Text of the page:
|Publication number||US4168978 A|
|Application number||US 05/854,246|
|Publication date||Sep 25, 1979|
|Filing date||Nov 23, 1977|
|Priority date||Nov 24, 1976|
|Also published as||DE2653428A1, DE2653428B2, DE2653428C3|
|Publication number||05854246, 854246, US 4168978 A, US 4168978A, US-A-4168978, US4168978 A, US4168978A|
|Original Assignee||Claus Koenig K.G.|
|Export Citation||BiBTeX, EndNote, RefMan|
|Patent Citations (4), Referenced by (18), Classifications (21)|
|External Links: USPTO, USPTO Assignment, Espacenet|
The invention relates to a coloured multilayer foil for producing a pattern for advertising purposes, consisting of a light-sensitive coloured layer sandwiched between protective foils.
A coloured foil having an aluminium foil as support is known from German Patent Specification No. 865 860. This coloured foil is exposed while interposing a mask or a transparency through which light is shone, with the result that only the region outside opaque areas of the mask or transparency is exposed. The exposed places are then made water-soluble by developing the light-sensitive coloured layer so that they can finally be washed off or wiped away with water. A coloured pattern corresponding to the mask or the transparency is thus formed on the support foil.
If a transparent foil is used as support foil, a coloured pattern is obtained in this way which is more or less transparent corresponding to the coloured regions remaining on the foil.
The object of the invention is to broaden the range of application of light sensitive coloured foils.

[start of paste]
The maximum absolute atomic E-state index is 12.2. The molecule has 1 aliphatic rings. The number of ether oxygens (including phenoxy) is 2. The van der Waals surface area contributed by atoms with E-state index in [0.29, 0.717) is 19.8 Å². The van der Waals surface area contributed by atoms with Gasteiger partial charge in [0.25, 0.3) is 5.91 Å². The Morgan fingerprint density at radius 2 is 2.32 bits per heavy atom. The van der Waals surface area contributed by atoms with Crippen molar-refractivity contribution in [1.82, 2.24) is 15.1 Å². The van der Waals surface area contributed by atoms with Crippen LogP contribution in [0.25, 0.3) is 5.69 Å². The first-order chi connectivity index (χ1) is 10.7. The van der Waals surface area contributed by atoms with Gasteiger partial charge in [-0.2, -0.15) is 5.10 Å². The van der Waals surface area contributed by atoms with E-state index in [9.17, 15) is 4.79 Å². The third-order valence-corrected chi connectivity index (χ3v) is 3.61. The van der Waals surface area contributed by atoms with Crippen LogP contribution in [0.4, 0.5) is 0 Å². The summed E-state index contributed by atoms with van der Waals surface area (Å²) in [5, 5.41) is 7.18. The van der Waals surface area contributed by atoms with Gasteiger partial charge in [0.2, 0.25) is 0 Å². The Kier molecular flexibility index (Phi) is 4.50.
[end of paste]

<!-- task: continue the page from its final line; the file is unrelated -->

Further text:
In accordance with the invention, this is achieved in a coloured multilayer foil for producing a pattern for advertising purposes, comprising a coloured layer that contains a contact adhesive and after exposure to light is in part removable by washing to produce the pattern, wherein the coloured layer is enclosed between two foils having release characteristics, one foil being more readily removable than the other and one or both being transparent.
The coloured layer may be of a kind which is soluble before exposure and becomes insoluble in the areas exposed to light, or alternatively of a kind that is insoluble initially but after exposure becomes susceptible of removal. Removal of the soluble parts of the coloured layer, to leave the pattern, may precede or follow application of the coloured layer to a base, as convenient, but usually the more readily removable foil will be stripped, the soluble parts of the layer removed, and the pattern then applied to the base before the removal of the other foil.
In either case the coloured foil provides the possibility of producing a coloured pattern, stuck to a base, for example paper, by means of the contact adhesive contained in the coloured layer. The coloured layer adheres to the base and in this way a desired coloured pattern can be produced similar to the case of a print. It is also possible to stick several coloured layers on one another so that mixed colours can be produced by appropriate colour and light transparency.
The foils serve to render the coloured foil manipulatable, in particular so that it can be exposed in an apparatus without the coloured layer remaining stuck to the apparatus. If the exposure need be made through only one of the foils the light transmission of the other foil is unimportant, and this may then be conventional release paper. It may however be required that exposure of the coloured layer can be made through either foil, and then both must consist of transparent material. In each case care is taken to see that the release characteristic, i.e. adhesive-repellent effect, of the one foil is stronger than that of the other. This can be achieved in per se known manner, for example by a varying degree of siliconisation of the foils.
When using a transparent foil on both sides of the coloured layer there is the advantage that a film forming the mask can always be placed with its layer (emulsion) side directly against one of the foils. The desired reproduction in the coloured layer can thus be produced either the right way up or inverted, and as a result of the lie of the layer side of the film, a very high degree of sharpness can be obtained in the pattern to be produced.